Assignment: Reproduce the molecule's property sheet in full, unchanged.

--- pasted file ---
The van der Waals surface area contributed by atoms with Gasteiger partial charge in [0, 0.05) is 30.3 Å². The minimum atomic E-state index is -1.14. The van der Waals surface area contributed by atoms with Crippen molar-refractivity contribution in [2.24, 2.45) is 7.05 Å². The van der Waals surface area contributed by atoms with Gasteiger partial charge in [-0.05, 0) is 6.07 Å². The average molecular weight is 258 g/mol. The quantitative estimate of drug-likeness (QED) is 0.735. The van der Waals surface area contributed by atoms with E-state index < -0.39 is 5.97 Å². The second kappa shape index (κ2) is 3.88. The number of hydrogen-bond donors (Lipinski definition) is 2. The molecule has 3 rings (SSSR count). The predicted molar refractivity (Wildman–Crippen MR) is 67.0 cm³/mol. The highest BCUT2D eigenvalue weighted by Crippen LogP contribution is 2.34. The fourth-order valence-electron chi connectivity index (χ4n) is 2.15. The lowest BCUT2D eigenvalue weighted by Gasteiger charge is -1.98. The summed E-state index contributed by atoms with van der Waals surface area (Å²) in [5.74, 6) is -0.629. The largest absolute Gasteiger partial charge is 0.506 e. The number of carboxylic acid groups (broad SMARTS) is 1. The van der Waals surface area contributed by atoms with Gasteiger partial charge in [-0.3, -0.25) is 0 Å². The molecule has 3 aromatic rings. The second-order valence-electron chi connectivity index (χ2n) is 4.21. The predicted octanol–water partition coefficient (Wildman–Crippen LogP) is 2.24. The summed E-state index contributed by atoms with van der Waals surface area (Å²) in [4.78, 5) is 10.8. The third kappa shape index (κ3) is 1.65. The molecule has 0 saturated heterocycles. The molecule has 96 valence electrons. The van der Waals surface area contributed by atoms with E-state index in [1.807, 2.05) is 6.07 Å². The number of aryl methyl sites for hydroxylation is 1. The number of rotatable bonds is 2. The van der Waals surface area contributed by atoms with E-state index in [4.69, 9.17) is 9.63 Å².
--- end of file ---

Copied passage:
The van der Waals surface area contributed by atoms with Gasteiger partial charge in [0, 0.05) is 30.3 Å². The minimum atomic E-state index is -1.14. The van der Waals surface area contributed by atoms with Crippen molar-refractivity contribution in [2.24, 2.45) is 7.05 Å². The van der Waals surface area contributed by atoms with Gasteiger partial charge in [-0.05, 0) is 6.07 Å². The average molecular weight is 258 g/mol. The quantitative estimate of drug-likeness (QED) is 0.735. The van der Waals surface area contributed by atoms with E-state index < -0.39 is 5.97 Å². The second kappa shape index (κ2) is 3.88. The number of hydrogen-bond donors (Lipinski definition) is 2. The molecule has 3 rings (SSSR count). The predicted molar refractivity (Wildman–Crippen MR) is 67.0 cm³/mol. The highest BCUT2D eigenvalue weighted by Crippen LogP contribution is 2.34. The fourth-order valence-electron chi connectivity index (χ4n) is 2.15. The lowest BCUT2D eigenvalue weighted by Gasteiger charge is -1.98. The summed E-state index contributed by atoms with van der Waals surface area (Å²) in [5.74, 6) is -0.629. The largest absolute Gasteiger partial charge is 0.506 e. The number of carboxylic acid groups (broad SMARTS) is 1. The van der Waals surface area contributed by atoms with Gasteiger partial charge in [-0.3, -0.25) is 0 Å². The molecule has 3 aromatic rings. The second-order valence-electron chi connectivity index (χ2n) is 4.21. The predicted octanol–water partition coefficient (Wildman–Crippen LogP) is 2.24. The summed E-state index contributed by atoms with van der Waals surface area (Å²) in [4.78, 5) is 10.8. The third kappa shape index (κ3) is 1.65. The molecule has 0 saturated heterocycles. The molecule has 96 valence electrons. The van der Waals surface area contributed by atoms with E-state index in [1.807, 2.05) is 6.07 Å². The number of aryl methyl sites for hydroxylation is 1. The number of rotatable bonds is 2. The van der Waals surface area contributed by atoms with E-state index in [4.69, 9.17) is 9.63 Å².